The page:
Christopher Hibbert

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Arthur Raymond "Christopher" Hibbert
Born 5 March 1924
Died 21 December 2008
Main interests
British history
Major works
Various major biographies

Christopher Hibbert MC (5 March 1924 – 21 December 2008), born Arthur Raymond Hibbert, was an English writer, historian and biographer. He has been called "a pearl of biographers" (New Statesman) and "probably the most widely-read popular historian of our time and undoubtedly one of the most prolific" (The Times).[1] Hibbert was a Fellow of the Royal Society of Literature and the author of many books, including The Story of England, Disraeli, Edward VII, George IV, The Rise and Fall of the House of Medici, and Cavaliers and Roundheads.

Life and career[edit]

In 1924 Arthur Raymond Hibbert was born in Enderby, Leicestershire, the son of Canon H. V. Hibbert (died 1980) and his wife Maude, and was educated at Radley College, before he went up to Oriel College at the University of Oxford.[1][2] He was awarded the degrees of B.A. and later MA. He left Oriel College to join the Army, where a sergeant major referred to Hibbert as Christopher Robin based upon his youthful looks. The name "Christopher" subsequently stuck. Hibbert served as an infantry officer in the London Irish Rifles regiment in Italy during World War II, reaching the rank of captain. He was wounded twice and awarded the Military Cross in 1945.[2][3] Hibbert became the personal assistant to General Alan Duff. From 1945 to 1959 he was a partner in a firm of land agents and auctioneers,[1] and began his writing career in 1957.[3]

Hibbert was awarded the Heinemann Award for Literature in 1962 for The Destruction of Lord Raglan,[2] and the McColvin Medal of the Library Association in 1989. Christopher Hibbert was a Fellow of the Royal Society of Literature and the Royal Geographical Society, and was awarded an Honorary Doctorate in Literature by the University of Leicester.

Hibbert was a member of the Army and Navy Club and the Garrick Club. He lived at Henley-on-Thames, Oxfordshire. He was married to Susan Piggford with three children, his daughter and literary executor Kate Hibbert, television writer James Hibbert and music journalist Tom Hibbert.[2]

He died on 21 December 2008 in Henley-on-Thames from bronchial pneumonia at the age of 84.[1][2][3] He was cremated after a humanist ceremony in Oxford on 2 January 2009, and was survived by his wife and their three children.[4]


Hibbert's books include:

  • The Road to Tyburn (New World, 1957)
  • Corunna (B.T. Batsford,1961)
  • King Mob (Longmans, 1958)
  • Wolfe at Quebec (Longmans, 1959)
  • The Destruction of Lord Raglan (Longmans, 1961)
  • Benito Mussolini (Longmans, 1962)
  • The Roots of Evil: A Social History of Crime and Punishment (Weidenfeld & Nicolson, 1963)
  • Agincourt (Batsford, 1964)
  • The Court at Windsor (Longmans, 1964)
  • Garibaldi and his enemies (Longmans, 1965)
  • The Making of Charles Dickens (Harper & Row, 1967)
  • Waterloo (New English Library, 1967) ISBN 978-1853266874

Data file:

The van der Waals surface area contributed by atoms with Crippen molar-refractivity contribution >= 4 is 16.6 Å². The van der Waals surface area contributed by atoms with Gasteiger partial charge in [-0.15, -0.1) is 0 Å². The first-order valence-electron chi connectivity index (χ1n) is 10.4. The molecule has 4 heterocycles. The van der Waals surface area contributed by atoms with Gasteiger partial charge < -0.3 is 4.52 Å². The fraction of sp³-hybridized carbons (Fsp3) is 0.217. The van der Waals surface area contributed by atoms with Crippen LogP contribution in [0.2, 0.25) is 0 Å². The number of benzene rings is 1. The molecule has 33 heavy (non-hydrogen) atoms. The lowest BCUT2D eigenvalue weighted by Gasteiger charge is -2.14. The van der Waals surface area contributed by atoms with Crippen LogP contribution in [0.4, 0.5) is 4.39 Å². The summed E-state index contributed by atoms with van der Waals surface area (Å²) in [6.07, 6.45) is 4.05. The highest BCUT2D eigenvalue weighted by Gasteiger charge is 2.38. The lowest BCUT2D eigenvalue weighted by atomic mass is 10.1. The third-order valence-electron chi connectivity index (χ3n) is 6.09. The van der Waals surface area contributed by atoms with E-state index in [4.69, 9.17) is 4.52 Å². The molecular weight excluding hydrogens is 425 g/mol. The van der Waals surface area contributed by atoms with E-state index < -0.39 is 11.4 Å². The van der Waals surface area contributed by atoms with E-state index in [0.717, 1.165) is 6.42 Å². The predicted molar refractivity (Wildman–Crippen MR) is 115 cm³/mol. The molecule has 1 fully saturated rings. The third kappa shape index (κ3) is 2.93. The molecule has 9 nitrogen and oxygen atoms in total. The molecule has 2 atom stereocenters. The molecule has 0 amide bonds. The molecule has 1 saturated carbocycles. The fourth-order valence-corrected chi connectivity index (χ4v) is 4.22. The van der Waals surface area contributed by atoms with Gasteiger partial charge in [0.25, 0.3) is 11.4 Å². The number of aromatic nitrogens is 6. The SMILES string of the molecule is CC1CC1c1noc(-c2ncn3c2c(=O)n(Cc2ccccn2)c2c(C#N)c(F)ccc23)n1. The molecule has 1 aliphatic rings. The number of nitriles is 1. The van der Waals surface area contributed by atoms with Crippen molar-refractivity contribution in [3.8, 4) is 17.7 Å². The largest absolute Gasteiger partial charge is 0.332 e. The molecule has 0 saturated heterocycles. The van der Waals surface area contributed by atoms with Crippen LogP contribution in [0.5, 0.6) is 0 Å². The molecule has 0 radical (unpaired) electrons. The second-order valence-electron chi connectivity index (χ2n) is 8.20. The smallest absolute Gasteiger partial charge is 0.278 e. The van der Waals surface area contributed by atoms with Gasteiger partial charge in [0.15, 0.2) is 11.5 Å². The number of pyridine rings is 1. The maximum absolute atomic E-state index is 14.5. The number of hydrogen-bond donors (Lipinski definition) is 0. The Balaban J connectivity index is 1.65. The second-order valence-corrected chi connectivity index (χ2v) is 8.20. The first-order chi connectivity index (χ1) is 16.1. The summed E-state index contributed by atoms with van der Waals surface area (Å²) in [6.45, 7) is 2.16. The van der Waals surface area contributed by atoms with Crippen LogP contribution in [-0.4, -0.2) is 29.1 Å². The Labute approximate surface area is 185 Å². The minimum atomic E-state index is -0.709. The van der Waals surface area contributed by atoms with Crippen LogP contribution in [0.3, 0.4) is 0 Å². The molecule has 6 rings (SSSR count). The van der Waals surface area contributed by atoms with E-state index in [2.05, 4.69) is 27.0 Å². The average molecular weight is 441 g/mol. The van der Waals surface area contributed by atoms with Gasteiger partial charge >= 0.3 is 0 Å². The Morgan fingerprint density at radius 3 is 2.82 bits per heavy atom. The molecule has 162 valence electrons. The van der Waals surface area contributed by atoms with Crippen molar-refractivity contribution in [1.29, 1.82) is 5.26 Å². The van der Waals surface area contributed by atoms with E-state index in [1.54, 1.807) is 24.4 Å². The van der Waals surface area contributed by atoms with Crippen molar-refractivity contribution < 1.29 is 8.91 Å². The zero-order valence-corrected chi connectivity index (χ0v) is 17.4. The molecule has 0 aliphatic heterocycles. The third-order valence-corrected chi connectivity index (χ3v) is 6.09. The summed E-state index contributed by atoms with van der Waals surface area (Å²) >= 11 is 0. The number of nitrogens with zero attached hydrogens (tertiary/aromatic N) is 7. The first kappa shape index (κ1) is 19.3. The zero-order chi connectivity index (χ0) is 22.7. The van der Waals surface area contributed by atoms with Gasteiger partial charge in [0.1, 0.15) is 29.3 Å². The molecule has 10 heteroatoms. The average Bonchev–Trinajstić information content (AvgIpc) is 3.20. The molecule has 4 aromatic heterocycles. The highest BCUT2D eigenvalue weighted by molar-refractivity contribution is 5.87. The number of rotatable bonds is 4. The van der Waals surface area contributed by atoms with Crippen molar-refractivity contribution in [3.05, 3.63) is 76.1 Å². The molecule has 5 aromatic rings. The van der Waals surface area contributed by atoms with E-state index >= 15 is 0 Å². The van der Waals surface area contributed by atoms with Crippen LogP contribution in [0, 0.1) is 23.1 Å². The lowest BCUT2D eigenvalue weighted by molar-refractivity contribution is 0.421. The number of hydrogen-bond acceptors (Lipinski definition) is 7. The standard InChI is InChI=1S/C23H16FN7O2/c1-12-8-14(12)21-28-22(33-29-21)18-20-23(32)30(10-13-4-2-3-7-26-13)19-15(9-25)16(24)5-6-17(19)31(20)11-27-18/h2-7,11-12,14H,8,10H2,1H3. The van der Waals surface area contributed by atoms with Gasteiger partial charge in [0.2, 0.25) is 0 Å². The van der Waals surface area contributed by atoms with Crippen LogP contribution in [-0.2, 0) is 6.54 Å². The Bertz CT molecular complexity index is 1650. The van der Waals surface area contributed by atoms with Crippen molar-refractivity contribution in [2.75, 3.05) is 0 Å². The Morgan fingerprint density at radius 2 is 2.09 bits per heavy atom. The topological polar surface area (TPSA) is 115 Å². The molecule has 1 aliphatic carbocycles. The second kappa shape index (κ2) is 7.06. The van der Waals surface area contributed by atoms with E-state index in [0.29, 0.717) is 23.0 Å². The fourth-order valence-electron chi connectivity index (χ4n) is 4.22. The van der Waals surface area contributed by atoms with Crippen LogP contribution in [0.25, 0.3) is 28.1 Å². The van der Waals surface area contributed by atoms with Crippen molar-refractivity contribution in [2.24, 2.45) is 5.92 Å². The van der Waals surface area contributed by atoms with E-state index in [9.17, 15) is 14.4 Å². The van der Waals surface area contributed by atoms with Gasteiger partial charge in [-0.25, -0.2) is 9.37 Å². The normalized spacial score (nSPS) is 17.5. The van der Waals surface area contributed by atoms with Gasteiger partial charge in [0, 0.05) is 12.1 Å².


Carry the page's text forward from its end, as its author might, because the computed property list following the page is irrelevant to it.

• London, the Biography of a City (Longmans, Green & Co., 1969)
  • Charles I (Weidenfeld & Nicolson, 1968)
  • The Search for King Arthur (American Heritage, 1969)
  • The Dragon Wakes (Harper & Row, 1970)
  • The Personal History of Samuel Johnson (Longmans, 1971)
  • The Story of England (Phaidon Press, 1994)
  • Tower of London (Newsweek, 1971) ISBN 978-0882250021
  • George IV (Vol 1: Longman, 1972; Vol 2: Allen Lane)
  • The House of Medici: Its Rise and Fall (Morrow, 1975)
  • Edward VII: A Portrait (Allen Lane, 1976)
  • The Great Mutiny: India, 1857 (Allen Lane, 1978), as Penguin Pocketbook: 1980, ISBN 978-0-14-004752-3.
  • The French Revolution (Penguin, 1980) ISBN 978-0-14-004945-9.
  • Africa Explored (Allen Lane, 1982)
  • The London Encyclopaedia with Ben Weinreb (Macmillan, 1983)
  • Rome, the Biography of a City (Norton, 1985)
  • The English: A Social History (Grafton, 1987)
  • The Encyclopaedia of Oxford (Macmillan, 1988)
  • Redcoats and Rebels (Grafton, 1990) ISBN 978-0393322934
  • The Virgin Queen: Elizabeth I, Genius of the Golden Age (Addison–Wesley, 1991)
  • Florence: Biography of a City (Norton, 1993)
  • Cavaliers & Roundheads: The English Civil War, 1642–1649 (HarperCollins, 1993)
  • The Story of England (Phaidon Press, 1994)
  • Nelson: A Personal History (Penguin, 1994) ISBN 978-0-14-016738-2
  • Wellington: A Personal History (Da Capo, 1997)
  • George III: A Personal History (Penguin, 1998) ISBN 978-0-14-025737-3
  • Queen Victoria: A Personal History (HarperCollins, 2000)
  • The Marlboroughs (Viking, 2001)
  • Napoleon: His Wives and Women (HarperCollins, 2002)
  • Disraeli: A Personal History (HarperCollins, 2004)
  • Disraeli: The Victorian Dandy Who Became Prime Minister (Palgrave Macmillan, New York City 2006) ISBN 978-1-4039-7270-5.
  • The Borgias and Their Enemies: 1431–1519 (Mariner Books, 2009)


  1. ^ a b c d "Christopher Hibbert: popular historian". The Times. 29 December 2008. Retrieved 28 August 2011. 
  2. ^ a b c d e Sheppard, Francis (27 January 2009). "Obituary: Christopher Hibbert". The Guardian. Retrieved 28 August 2011. 
  3. ^ a b c Grimes, William (6 January 2009). "Christopher Hibbert, 84, Lively Historian, Dies". The New York Times. Retrieved 28 August 2011. 
  4. ^ "Hibbert, Arthur Raymond [Christopher] (1924–2008), historian". Dictionary of National Biography. May 2012. Retrieved 23 September 2012.  Subscription needed.

Corunna, B.T. Batsford Ltd., 1961

Further reading[edit]

  • Crookes, John; Green, Alison; & Smith, Sarah, (editors), Debrett's People of Today, 14th Annual edition, London, 2001, p. 906. ISBN 1-870520-64-5.